Differential equation/Integration problem

In summary, the conversation discusses a problem involving the equation (1) where B is a constant. The speaker tried to solve the problem by separating the variables and using Wolfram Alpha to integrate the LHS, but the solution did not work. They also attempted to solve the integral from first principles and looked for it in standard integral tables, but were unsuccessful. The speaker then asks for a solution method or clarification on whether Wolfram's solution is correct. The response suggests using a series solution for ## \int\frac{\mathrm{sinh^{-1}}\left(y\right)}{y}dy ## and provides a more general solution for ## \int\frac{\mathrm{sinh^{-1}}\left(y\right)}
  • #1
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0
I have the following problem

\begin{equation}
\frac{\mathrm{arcsinh}\left(y\right)}{y}\frac{dy}{dx}=B\end{equation}where B is constant. To solve the problem I separated the
variables and obtained

\begin{equation}
\int\frac{\mathrm{arcsinh}\left(y\right)}{y}dy=B \int dx\end{equation}I used Wolfram alpha to integrate the LHS and obtained an expression
which did not work for some reason. To check this I tried to do this
from first principles but the attempts led to dead end. I also could
not find such an integral in standard integral tables. Can someone
suggest a solution method to the problem or show me how to integrate
the LHS from first principles or prove Wolfram is right or wrong.
 
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  • #2
Apparently the solution for ## \int\frac{\mathrm{sinh^{-1}}\left(y\right)}{y}dy ## is a series.

For y2 < 1, the solution is (Integral 731.1 from H. B. Dwight, Tables of Integrals and Other Mathematical Data, Macmillan, NY, NY 1961.

##y - \frac{1}{2\cdot 3\cdot{3}} y^3 + \frac{1\cdot{3}}{2\cdot{4}\cdot{5}\cdot{5}} y^5 - \frac{1\cdot{3}\cdot{5}}{2\cdot{4}\cdot{6}\cdot{7}\cdot{7}} y^7 + . . .##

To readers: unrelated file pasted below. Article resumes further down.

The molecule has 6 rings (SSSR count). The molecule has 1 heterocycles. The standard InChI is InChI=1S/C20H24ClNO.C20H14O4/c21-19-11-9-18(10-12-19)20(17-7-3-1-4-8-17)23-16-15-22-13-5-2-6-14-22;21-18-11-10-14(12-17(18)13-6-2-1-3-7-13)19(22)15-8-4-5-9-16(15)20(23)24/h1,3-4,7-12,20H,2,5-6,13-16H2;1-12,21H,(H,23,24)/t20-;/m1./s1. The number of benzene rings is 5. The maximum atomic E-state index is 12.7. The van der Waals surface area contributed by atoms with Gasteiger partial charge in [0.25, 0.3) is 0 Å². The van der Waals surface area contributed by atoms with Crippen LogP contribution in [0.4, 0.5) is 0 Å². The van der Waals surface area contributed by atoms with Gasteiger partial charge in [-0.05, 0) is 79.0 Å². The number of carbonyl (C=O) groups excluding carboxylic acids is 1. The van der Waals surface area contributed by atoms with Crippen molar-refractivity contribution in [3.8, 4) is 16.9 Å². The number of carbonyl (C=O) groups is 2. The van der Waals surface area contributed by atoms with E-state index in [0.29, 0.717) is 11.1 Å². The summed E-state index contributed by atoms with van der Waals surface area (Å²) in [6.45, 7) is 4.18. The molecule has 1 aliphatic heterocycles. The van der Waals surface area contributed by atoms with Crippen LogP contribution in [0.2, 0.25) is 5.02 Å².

for a more general solution, let y = x/a, and for y > 1 or < 1 the solution is somewhat different with even exponents.
## \int\frac{\mathrm{sinh^{-1}}\left(y\right)}{y^m}dy ## can be solved analytical for some m, at least for m = 2, 3
 
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Likes JulieK
  • #3
Thanks Astronuc for your useful remark!
I solved the problem by testing Wolfram numerically using numerical integration. I noticed that Wolfram expression produces large errors in some cases.
Replacing Wolfram expression with numerical integration I obtained almost perfect results.
 

What is a differential equation?

A differential equation is a mathematical equation that describes the relationship between a function and its derivatives. It is used to model a variety of physical phenomena, including motion, growth, and decay.

What is integration?

Integration is a mathematical operation that is the inverse of differentiation. It involves calculating the area under a curve and is used to solve a wide range of problems in mathematics, science, and engineering.

How do you solve a differential equation?

There is no one method for solving a differential equation, as it depends on the type and complexity of the equation. Some common techniques include separation of variables, substitution, and using special functions. In some cases, numerical methods may also be used.

What are the applications of differential equations?

Differential equations have numerous applications in various fields, including physics, chemistry, biology, economics, and engineering. They are used to model and understand dynamic systems, such as the behavior of particles, population growth, and electrical circuits.

How is integration used in real life?

Integration has many real-life applications, such as calculating the area under a curve to find the volume of a shape, determining the displacement of an object from its velocity, and finding the average value of a function. It is also used in economics to calculate consumer surplus and in statistics to calculate probabilities.

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